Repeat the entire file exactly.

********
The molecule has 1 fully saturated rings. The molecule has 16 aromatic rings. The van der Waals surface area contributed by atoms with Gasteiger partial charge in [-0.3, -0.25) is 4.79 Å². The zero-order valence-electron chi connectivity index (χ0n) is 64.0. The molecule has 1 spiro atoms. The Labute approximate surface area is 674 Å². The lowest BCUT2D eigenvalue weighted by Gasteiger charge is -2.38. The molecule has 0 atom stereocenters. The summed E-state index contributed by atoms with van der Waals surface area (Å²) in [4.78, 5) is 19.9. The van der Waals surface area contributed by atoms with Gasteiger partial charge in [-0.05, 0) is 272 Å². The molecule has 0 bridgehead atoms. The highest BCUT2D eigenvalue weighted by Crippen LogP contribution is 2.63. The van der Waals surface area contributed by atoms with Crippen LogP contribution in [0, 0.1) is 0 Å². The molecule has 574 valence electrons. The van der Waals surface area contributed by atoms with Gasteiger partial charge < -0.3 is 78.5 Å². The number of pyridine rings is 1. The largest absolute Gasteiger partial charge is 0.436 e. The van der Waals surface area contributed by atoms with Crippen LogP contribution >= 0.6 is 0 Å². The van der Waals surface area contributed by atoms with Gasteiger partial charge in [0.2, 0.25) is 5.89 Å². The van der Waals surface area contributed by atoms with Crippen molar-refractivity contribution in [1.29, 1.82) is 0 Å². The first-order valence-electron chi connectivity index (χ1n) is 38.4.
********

The molecule has 1 fully saturated rings. The molecule has 16 aromatic rings. The van der Waals surface area contributed by atoms with Gasteiger partial charge in [-0.3, -0.25) is 4.79 Å². The zero-order valence-electron chi connectivity index (χ0n) is 64.0. The molecule has 1 spiro atoms. The Labute approximate surface area is 674 Å². The lowest BCUT2D eigenvalue weighted by Gasteiger charge is -2.38. The molecule has 0 atom stereocenters. The summed E-state index contributed by atoms with van der Waals surface area (Å²) in [4.78, 5) is 19.9. The van der Waals surface area contributed by atoms with Gasteiger partial charge in [-0.05, 0) is 272 Å². The molecule has 0 bridgehead atoms. The highest BCUT2D eigenvalue weighted by Crippen LogP contribution is 2.63. The van der Waals surface area contributed by atoms with Crippen LogP contribution in [0, 0.1) is 0 Å². The molecule has 574 valence electrons. The van der Waals surface area contributed by atoms with Gasteiger partial charge < -0.3 is 78.5 Å². The number of pyridine rings is 1. The largest absolute Gasteiger partial charge is 0.436 e. The van der Waals surface area contributed by atoms with Crippen LogP contribution >= 0.6 is 0 Å². The van der Waals surface area contributed by atoms with Gasteiger partial charge in [0.2, 0.25) is 5.89 Å². The van der Waals surface area contributed by atoms with Crippen molar-refractivity contribution in [1.29, 1.82) is 0 Å². The first-order valence-electron chi connectivity index (χ1n) is 38.4.